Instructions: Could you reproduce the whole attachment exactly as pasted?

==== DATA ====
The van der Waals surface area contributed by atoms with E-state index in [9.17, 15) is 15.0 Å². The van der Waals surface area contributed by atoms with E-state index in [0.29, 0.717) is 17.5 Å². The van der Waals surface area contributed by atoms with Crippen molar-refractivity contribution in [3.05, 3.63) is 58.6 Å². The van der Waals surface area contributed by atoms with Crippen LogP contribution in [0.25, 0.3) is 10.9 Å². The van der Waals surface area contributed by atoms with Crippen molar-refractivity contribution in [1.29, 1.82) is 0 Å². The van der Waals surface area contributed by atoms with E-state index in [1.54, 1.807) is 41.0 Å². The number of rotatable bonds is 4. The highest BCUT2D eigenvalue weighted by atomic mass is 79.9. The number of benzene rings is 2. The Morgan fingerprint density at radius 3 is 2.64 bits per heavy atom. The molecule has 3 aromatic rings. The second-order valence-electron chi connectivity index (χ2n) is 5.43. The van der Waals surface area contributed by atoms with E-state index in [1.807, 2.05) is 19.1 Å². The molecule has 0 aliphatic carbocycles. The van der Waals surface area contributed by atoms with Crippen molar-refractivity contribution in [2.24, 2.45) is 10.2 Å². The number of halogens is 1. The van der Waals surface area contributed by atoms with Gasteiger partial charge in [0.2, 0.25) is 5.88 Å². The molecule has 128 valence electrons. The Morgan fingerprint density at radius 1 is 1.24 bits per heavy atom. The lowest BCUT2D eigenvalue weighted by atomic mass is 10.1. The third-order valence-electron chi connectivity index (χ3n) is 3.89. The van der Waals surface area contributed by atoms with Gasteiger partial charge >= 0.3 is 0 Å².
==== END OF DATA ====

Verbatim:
The van der Waals surface area contributed by atoms with E-state index in [9.17, 15) is 15.0 Å². The van der Waals surface area contributed by atoms with E-state index in [0.29, 0.717) is 17.5 Å². The van der Waals surface area contributed by atoms with Crippen molar-refractivity contribution in [3.05, 3.63) is 58.6 Å². The van der Waals surface area contributed by atoms with Crippen LogP contribution in [0.25, 0.3) is 10.9 Å². The van der Waals surface area contributed by atoms with Crippen molar-refractivity contribution in [1.29, 1.82) is 0 Å². The van der Waals surface area contributed by atoms with E-state index in [1.54, 1.807) is 41.0 Å². The number of rotatable bonds is 4. The highest BCUT2D eigenvalue weighted by atomic mass is 79.9. The number of benzene rings is 2. The Morgan fingerprint density at radius 3 is 2.64 bits per heavy atom. The molecule has 3 aromatic rings. The second-order valence-electron chi connectivity index (χ2n) is 5.43. The van der Waals surface area contributed by atoms with E-state index in [1.807, 2.05) is 19.1 Å². The molecule has 0 aliphatic carbocycles. The van der Waals surface area contributed by atoms with Crippen molar-refractivity contribution in [2.24, 2.45) is 10.2 Å². The number of halogens is 1. The van der Waals surface area contributed by atoms with Gasteiger partial charge in [0.2, 0.25) is 5.88 Å². The molecule has 128 valence electrons. The Morgan fingerprint density at radius 1 is 1.24 bits per heavy atom. The lowest BCUT2D eigenvalue weighted by atomic mass is 10.1. The third-order valence-electron chi connectivity index (χ3n) is 3.89. The van der Waals surface area contributed by atoms with Gasteiger partial charge >= 0.3 is 0 Å².